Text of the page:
Sleigh-One is a state-of-the-art, fully computerized, jumbo-sized, high-flying bobsled.

Its on-board computer receives in-flight location coordinates via an enhanced global positioning system.

Reindeer pulling efficiency, or mpr (miles per reindeer), is conveniently displayed on the cluster instrument panel.

Sleigh-One also receives “toy-inventory-remaining” Facebook telemetry and updated “who’s-naughty-or-nice” Twitter reports from the elves broadcasting back at the SCSCC.

Sleigh-One communicates using 3G technology, but Elf rumor has it Santa will be upgrading to 4G LTE wireless broadband transceivers soon.

Santa was said to have chuckled when he learned the helper elves traveling on Sleigh-One installed eggnog cup holders next to their seat armrests like the ones on Santa’s driver side armrest.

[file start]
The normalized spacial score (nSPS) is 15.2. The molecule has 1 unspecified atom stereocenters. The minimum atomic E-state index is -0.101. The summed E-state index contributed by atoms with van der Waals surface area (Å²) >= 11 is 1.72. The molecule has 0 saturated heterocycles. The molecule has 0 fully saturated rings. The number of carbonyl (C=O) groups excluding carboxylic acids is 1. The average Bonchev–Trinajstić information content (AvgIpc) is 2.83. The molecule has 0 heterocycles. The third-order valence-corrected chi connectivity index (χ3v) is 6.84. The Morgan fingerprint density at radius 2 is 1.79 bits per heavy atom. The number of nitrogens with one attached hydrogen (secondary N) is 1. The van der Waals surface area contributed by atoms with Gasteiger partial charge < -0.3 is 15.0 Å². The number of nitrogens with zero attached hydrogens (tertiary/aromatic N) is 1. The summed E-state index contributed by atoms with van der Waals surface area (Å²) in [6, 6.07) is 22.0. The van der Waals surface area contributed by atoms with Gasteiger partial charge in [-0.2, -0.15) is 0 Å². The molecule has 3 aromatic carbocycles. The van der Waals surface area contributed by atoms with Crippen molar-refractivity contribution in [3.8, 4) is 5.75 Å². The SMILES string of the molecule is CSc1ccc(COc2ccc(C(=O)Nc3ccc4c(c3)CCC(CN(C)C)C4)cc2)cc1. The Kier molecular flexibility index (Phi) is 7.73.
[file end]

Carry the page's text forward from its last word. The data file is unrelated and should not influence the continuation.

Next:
The SCSCC is home to the world’s most advanced supercomputer.

This supercomputer is exceptionally sophisticated; your humble columnist thinks Santa and the elves magically performed reverse-engineering on some highly-advanced extraterrestrial technology obtained from inside Area 51.

Finarfin Elendil described how the supercomputer’s data-stream is algorithmically encrypted, using session initiation protocol signaling transferred through nanotubed optical-fiber bus architectures within the North Pole’s local area network.

And to think this is all maintained by those geeky elves who take off-season computer classes . . . amazing.

These same elves also designed and manufactured the supercomputer’s E1 (Elf-1) Multi-Quad-Core-Super-Duper processor chip.

The E1 can process up to four hundred quindecillion FLOPS (floating operations per second).

Finarfin Elendil brags how the engineers from computer chip-maker, Intel Corp., are always asking the elves for advice.

Santa uses the E1’s processing speed to instantly map the exact coordinates of every rooftop and fireplace chimney throughout the world, where he, needs to deliver the good girls and boys Christmas presents.